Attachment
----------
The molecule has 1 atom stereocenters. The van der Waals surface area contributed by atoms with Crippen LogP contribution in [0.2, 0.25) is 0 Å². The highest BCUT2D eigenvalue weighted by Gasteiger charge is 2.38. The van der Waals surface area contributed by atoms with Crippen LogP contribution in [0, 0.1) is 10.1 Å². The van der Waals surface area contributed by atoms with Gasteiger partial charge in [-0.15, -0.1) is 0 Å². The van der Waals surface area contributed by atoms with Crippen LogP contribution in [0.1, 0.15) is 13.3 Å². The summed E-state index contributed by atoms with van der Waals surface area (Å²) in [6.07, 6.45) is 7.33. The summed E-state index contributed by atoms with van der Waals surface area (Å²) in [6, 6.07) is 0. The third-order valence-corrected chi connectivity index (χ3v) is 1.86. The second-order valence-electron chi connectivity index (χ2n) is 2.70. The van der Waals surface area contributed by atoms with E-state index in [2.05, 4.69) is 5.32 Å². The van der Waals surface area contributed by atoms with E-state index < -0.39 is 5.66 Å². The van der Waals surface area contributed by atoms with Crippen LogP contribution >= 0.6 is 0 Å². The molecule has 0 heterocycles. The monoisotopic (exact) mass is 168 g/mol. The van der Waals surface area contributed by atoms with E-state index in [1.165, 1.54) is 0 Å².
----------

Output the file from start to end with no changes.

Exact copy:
The molecule has 1 atom stereocenters. The van der Waals surface area contributed by atoms with Crippen LogP contribution in [0.2, 0.25) is 0 Å². The highest BCUT2D eigenvalue weighted by Gasteiger charge is 2.38. The van der Waals surface area contributed by atoms with Crippen LogP contribution in [0, 0.1) is 10.1 Å². The van der Waals surface area contributed by atoms with Gasteiger partial charge in [-0.15, -0.1) is 0 Å². The van der Waals surface area contributed by atoms with Crippen LogP contribution in [0.1, 0.15) is 13.3 Å². The summed E-state index contributed by atoms with van der Waals surface area (Å²) in [6.07, 6.45) is 7.33. The summed E-state index contributed by atoms with van der Waals surface area (Å²) in [6, 6.07) is 0. The third-order valence-corrected chi connectivity index (χ3v) is 1.86. The second-order valence-electron chi connectivity index (χ2n) is 2.70. The van der Waals surface area contributed by atoms with E-state index in [2.05, 4.69) is 5.32 Å². The van der Waals surface area contributed by atoms with E-state index < -0.39 is 5.66 Å². The van der Waals surface area contributed by atoms with Crippen LogP contribution >= 0.6 is 0 Å². The molecule has 0 heterocycles. The monoisotopic (exact) mass is 168 g/mol. The van der Waals surface area contributed by atoms with E-state index in [1.165, 1.54) is 0 Å².